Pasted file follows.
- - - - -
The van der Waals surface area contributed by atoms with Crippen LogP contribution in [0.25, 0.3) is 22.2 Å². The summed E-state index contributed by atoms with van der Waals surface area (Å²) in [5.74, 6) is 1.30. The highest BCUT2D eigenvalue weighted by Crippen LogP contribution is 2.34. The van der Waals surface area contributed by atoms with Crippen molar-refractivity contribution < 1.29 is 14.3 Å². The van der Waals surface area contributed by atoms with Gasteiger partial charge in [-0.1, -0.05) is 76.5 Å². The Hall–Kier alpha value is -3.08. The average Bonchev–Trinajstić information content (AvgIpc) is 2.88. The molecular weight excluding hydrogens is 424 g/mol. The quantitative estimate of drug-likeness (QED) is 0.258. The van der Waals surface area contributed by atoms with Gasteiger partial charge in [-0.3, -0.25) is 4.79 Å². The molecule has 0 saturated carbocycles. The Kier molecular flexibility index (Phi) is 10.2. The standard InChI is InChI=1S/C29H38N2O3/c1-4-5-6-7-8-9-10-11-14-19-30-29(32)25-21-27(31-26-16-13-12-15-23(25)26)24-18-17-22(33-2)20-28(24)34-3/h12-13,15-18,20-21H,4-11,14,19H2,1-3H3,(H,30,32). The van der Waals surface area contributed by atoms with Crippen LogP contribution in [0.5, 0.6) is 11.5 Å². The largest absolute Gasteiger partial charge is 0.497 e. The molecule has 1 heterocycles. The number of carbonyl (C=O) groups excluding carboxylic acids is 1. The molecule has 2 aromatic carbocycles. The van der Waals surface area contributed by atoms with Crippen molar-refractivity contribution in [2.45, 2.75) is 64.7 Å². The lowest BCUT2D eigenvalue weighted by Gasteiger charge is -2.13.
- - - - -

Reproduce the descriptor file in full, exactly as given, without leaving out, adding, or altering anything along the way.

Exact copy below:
The van der Waals surface area contributed by atoms with Crippen LogP contribution in [0.25, 0.3) is 22.2 Å². The summed E-state index contributed by atoms with van der Waals surface area (Å²) in [5.74, 6) is 1.30. The highest BCUT2D eigenvalue weighted by Crippen LogP contribution is 2.34. The van der Waals surface area contributed by atoms with Crippen molar-refractivity contribution < 1.29 is 14.3 Å². The van der Waals surface area contributed by atoms with Gasteiger partial charge in [-0.1, -0.05) is 76.5 Å². The Hall–Kier alpha value is -3.08. The average Bonchev–Trinajstić information content (AvgIpc) is 2.88. The molecular weight excluding hydrogens is 424 g/mol. The quantitative estimate of drug-likeness (QED) is 0.258. The van der Waals surface area contributed by atoms with Gasteiger partial charge in [-0.3, -0.25) is 4.79 Å². The molecule has 0 saturated carbocycles. The Kier molecular flexibility index (Phi) is 10.2. The standard InChI is InChI=1S/C29H38N2O3/c1-4-5-6-7-8-9-10-11-14-19-30-29(32)25-21-27(31-26-16-13-12-15-23(25)26)24-18-17-22(33-2)20-28(24)34-3/h12-13,15-18,20-21H,4-11,14,19H2,1-3H3,(H,30,32). The van der Waals surface area contributed by atoms with Crippen LogP contribution in [0.5, 0.6) is 11.5 Å². The largest absolute Gasteiger partial charge is 0.497 e. The molecule has 1 heterocycles. The number of carbonyl (C=O) groups excluding carboxylic acids is 1. The molecule has 2 aromatic carbocycles. The van der Waals surface area contributed by atoms with Crippen molar-refractivity contribution in [2.45, 2.75) is 64.7 Å². The lowest BCUT2D eigenvalue weighted by Gasteiger charge is -2.13.